African American Heritage Trail – Josephine & Florida Ruffin
Josephine St. Pierre Ruffin was born in Boston to Eliza St. Pierre, from Cornwall, England, and John St. Pierre, who was of mixed descent. Her father was a successful clothing importer and exporter. Her parents sent her to integrated schools in Salem, later to Bowdoin School in the West End after Boston integrated its schools, and then to finishing school in New York City.
In 1858, at age 16, Josephine Ruffin married George Ruffin. The couple lived on Charles Street on Beacon Hill where they raised their children, who went on to pursue careers in law, manufacturing, music, writing, and publishing. George was the first African American to graduate from Harvard Law School, and his rising political star put Josephine Ruffin in a strong position to advocate for the causes dear to her. She served on the boards of the Massachusetts Moral Education Society and the Massachusetts School Suffrage Association, where she became acquainted with Julia Ward Howe and Lucy Stone. Stone and Howe invited Ruffin to join the New England Women’s Club, and she became its first African American member.
George Ruffin died in 1886, and Josephine Ruffin lived another 38 years, devoting herself to the causes of civil rights, women’s suffrage, and children’s education. She started the Woman’s Era Club, whose membership included middle-class, educated black women who focused on the rights of African American women. With the money left to her by George, she was able to finance and, with her daughter Florida, serve as editor of the organization’s monthly publication, Woman’s Era. Ruffin was the first African American woman to own, edit, and publish a newspaper for black women. She also became a member of the New England Women’s Press Association at the time she wrote for the Boston Courant, another African American weekly newspaper.
Ruffin believed the organizations established across the country by black women should come together, and she organized the first black women’s club conference. The National Federation of Afro-American Women was subsequently formed and eventually merged with the Colored Women’s League to become the National Association of Colored Women (NACW). “Our women’s movement,” Ruffin said, “is led and directed by women for the good of women and men, for the benefit of all humanity.”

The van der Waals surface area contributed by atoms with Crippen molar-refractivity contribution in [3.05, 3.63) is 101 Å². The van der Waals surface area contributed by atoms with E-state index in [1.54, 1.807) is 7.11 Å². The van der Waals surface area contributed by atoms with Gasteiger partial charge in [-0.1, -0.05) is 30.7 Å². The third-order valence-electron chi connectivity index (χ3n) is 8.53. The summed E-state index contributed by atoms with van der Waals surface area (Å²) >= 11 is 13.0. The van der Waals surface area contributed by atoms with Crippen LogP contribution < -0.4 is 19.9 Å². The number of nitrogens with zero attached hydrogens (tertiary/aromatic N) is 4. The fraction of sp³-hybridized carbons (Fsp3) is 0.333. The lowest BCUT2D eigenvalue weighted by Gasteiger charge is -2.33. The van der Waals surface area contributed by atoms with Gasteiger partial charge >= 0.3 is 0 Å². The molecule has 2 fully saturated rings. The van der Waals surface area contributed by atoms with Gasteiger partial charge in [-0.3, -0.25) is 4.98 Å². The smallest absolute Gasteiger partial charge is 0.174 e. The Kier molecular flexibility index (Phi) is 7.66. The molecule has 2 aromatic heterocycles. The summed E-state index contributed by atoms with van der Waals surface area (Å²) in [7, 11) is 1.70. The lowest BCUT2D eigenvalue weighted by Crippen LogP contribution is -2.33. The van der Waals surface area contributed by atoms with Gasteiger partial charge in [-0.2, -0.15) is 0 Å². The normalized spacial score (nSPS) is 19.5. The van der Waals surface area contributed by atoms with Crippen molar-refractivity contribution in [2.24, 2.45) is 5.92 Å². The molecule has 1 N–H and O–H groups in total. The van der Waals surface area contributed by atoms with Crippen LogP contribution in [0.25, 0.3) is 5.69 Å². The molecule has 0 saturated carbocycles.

When Ruffin attended the General Federation of Women’s Clubs in Milwaukee in 1900, she represented the New Era Club, the New England Women’s Club, and the New England Women’s Press Club. The Federation refused to let Ruffin represent the New Era Club or to permit its membership in the Federation because of its affiliation with African American women. Ruffin declined to be a delegate for any of the clubs she had come to represent. Her protest, known as the “Ruffin Incident,” was reported around the country.
Today Ruffin is honored at the Massachusetts State House as one of five women to represent the story of women from the state. Josephine Ruffin became a link between white reformers, many of them women, and African Americans. “For the sake of . . . our children, it is … our … ‘duty’ to stand forth and declare ourselves and principles, to teach an ignorant and suspicious world . . . our aims and interests are identical with those of all good aspiring women,” she wrote.
Ruffin died in 1924 at the age of 81. She was buried in Mount Auburn next to her husband George and not far from the gravesite of Julia Ward Howe and other friends and associates. Ruffin’s daughter Florida Ruffin Ridley continued working as an essayist and journalist, focusing on questions of race relations, and also maintained an abiding interest in black history. In 1943, Florida Ruffin Ridley was interred beside her parents among a community of African Americans and whites engaged in the battle for human equality.
Images (top to bottom):
– Josephine Ruffin. New York Public Library Digital Gallery.
– Ruffin Monument. Mount Auburn Cemetery, 2006.
Funding for this project has been provided by the 1772 Foundation; Mass Humanities; the Association for the Study of African American Life and History (made possible by the National Park Service, National Underground Railroad Network to Freedom); the Cambridge Arts Council and the Watertown Cultural Council (local agencies supported by the Massachusetts Cultural Council, a state agency); and contributions from Sydney Nathans, Mary K. Zervigon, and the family of Katherine Knox.